January 2021 schedule reliability of 34.9% extends lowest record
Sea-Intelligence has published issue 114 of the Global Liner Performance (GLP) report, with schedule reliability figures up to and including January 2021. As the report itself is quite comprehensive and covers schedule reliability across 34 different trades lanes and 60+ carriers, this press release will only cover the global highlights from the full report.
Global schedule reliability dropped to 34.9% in January 2021, which means that for the sixth consecutive month, global schedule reliability has been the lowest across all months since Sea-Intelligence introduced the benchmark in 2011. Compared to January 2020, schedule reliability is -33.5 percentage points lower, and it is the sixth consecutive month that we have recorded a double-digit Y/Y decline. We also see a similar trend with the average delay for LATE vessel arrivals, which has recorded consecutive M/M increases for the past five months, reaching 6.42 days in January.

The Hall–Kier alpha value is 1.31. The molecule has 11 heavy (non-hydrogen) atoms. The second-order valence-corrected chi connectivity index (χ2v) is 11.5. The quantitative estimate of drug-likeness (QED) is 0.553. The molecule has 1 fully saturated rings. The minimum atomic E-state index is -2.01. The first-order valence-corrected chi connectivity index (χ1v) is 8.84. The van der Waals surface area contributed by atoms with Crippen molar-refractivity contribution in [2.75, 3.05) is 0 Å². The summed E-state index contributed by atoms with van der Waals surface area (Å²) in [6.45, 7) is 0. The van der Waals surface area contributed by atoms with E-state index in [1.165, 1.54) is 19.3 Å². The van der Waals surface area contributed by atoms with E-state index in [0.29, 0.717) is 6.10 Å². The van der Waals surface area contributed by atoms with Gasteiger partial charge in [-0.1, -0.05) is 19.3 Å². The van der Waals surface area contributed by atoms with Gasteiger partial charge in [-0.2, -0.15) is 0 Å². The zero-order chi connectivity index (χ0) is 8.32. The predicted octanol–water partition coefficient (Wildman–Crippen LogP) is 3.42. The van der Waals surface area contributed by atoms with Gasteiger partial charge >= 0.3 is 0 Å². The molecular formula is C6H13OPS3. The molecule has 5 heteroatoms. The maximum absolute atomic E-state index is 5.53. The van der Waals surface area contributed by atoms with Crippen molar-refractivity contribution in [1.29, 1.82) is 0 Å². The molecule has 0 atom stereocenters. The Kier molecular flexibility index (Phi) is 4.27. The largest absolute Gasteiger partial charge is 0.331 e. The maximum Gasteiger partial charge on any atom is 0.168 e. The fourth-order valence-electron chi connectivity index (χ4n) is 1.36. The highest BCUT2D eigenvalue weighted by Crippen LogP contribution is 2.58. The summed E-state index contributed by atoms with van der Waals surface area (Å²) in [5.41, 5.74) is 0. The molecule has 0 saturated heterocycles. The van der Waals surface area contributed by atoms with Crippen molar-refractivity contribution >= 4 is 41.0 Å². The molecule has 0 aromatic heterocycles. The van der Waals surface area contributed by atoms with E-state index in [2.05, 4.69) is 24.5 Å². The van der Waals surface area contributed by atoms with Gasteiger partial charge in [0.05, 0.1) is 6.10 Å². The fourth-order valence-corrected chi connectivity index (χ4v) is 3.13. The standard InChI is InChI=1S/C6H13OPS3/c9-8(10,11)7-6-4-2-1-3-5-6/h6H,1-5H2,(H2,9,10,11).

In January 2021, Hamburg Süd was the most reliable carrier with 46.5% schedule reliability. However, we can see in figure 3 how significant the deterioration is compared to January 2020. None of the carriers recorded a M/M or a Y/Y improvement in schedule reliability. COSCO recorded the largest M/M decline of -13.9 PP (one of the 9 carriers with a double-digit decline) while HMM recorded the largest Y/Y decline of -53.3 PP (with all carriers recording double-digit declines). With continued widespread port congestion, and with carriers still not letting off capacity-wise (especially on the major trades) not even for Chinese New Year, shippers might not see improving schedule reliability anytime soon.
Source: Sea Intelligence